“[The] lower geomagnetic field intensity eventually results in a greater vulnerability of satellites to energetic particles, to the point that spacecraft damage could occur as they traverse the area,” John Tarduno, professor of geophysics at the University of Rochester, explained.

“Think about an electrical discharge or arc. With more incoming radiation, a satellite can become charged, and attendant arcs can result in serious damage,” he continued.

Low-orbit satellites are particularly vulnerable because the SAA has a lower altitude – at around 310 miles above Earth’s surface. In the early days of the ISS, which recently was orbiting around 220 miles aboveground, computers would typically crash and space agencies would be forced to shut down their onboard systems to prevent total damage.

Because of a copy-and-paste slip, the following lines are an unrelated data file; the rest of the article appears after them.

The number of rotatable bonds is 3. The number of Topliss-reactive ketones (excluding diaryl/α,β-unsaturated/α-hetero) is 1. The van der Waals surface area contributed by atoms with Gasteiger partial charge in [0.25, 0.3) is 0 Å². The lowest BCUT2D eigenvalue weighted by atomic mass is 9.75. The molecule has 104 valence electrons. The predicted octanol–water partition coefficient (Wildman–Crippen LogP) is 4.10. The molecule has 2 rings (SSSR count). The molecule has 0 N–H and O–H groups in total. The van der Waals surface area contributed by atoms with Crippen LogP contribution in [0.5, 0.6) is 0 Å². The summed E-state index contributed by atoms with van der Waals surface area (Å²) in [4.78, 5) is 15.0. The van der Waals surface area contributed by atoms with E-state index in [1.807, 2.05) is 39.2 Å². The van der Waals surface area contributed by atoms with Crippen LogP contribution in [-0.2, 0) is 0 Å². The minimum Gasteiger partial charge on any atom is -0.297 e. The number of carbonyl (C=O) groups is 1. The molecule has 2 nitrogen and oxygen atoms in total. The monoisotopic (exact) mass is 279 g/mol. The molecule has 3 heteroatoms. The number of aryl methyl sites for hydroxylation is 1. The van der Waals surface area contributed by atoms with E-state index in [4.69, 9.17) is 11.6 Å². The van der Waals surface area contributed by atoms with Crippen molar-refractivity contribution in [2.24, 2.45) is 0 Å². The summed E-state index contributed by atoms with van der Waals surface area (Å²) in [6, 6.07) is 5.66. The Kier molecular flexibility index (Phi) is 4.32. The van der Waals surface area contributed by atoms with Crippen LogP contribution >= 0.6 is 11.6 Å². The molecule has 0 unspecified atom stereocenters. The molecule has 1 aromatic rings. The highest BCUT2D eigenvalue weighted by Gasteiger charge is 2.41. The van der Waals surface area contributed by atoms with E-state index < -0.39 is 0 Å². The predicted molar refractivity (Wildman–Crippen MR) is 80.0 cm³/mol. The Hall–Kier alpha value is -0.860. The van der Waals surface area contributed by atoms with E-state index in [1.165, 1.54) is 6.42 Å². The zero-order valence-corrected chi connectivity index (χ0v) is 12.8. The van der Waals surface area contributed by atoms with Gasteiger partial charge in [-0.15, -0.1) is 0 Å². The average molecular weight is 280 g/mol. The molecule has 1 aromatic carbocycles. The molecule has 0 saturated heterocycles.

“Putting equipment into a ‘safe mode’ means operations that are more vulnerable to radiation are curtailed,” said Tarduno.

The SAA affects not only machines but also astronauts. Some reported seeing odd white lights flashing before their eyes when they were entering the anomaly.

To protect astronauts, the most frequently occupied parts of the ISS, such as the gallery and the sleeping quarters, are covered with strong shielding to reduce radiation levels entering the space station. Astronauts also wear dosimeters, devices that measure their personal exposure to ionizing radiation in real-time and send out a warning if they reach dangerous levels.

Space machines affected by the SAA

Even now, space machines still occasionally suffer the effects of the SAA. The anomaly sometimes causes “blips” (loss of data) and resets the power boards of some ISS instruments about once a month.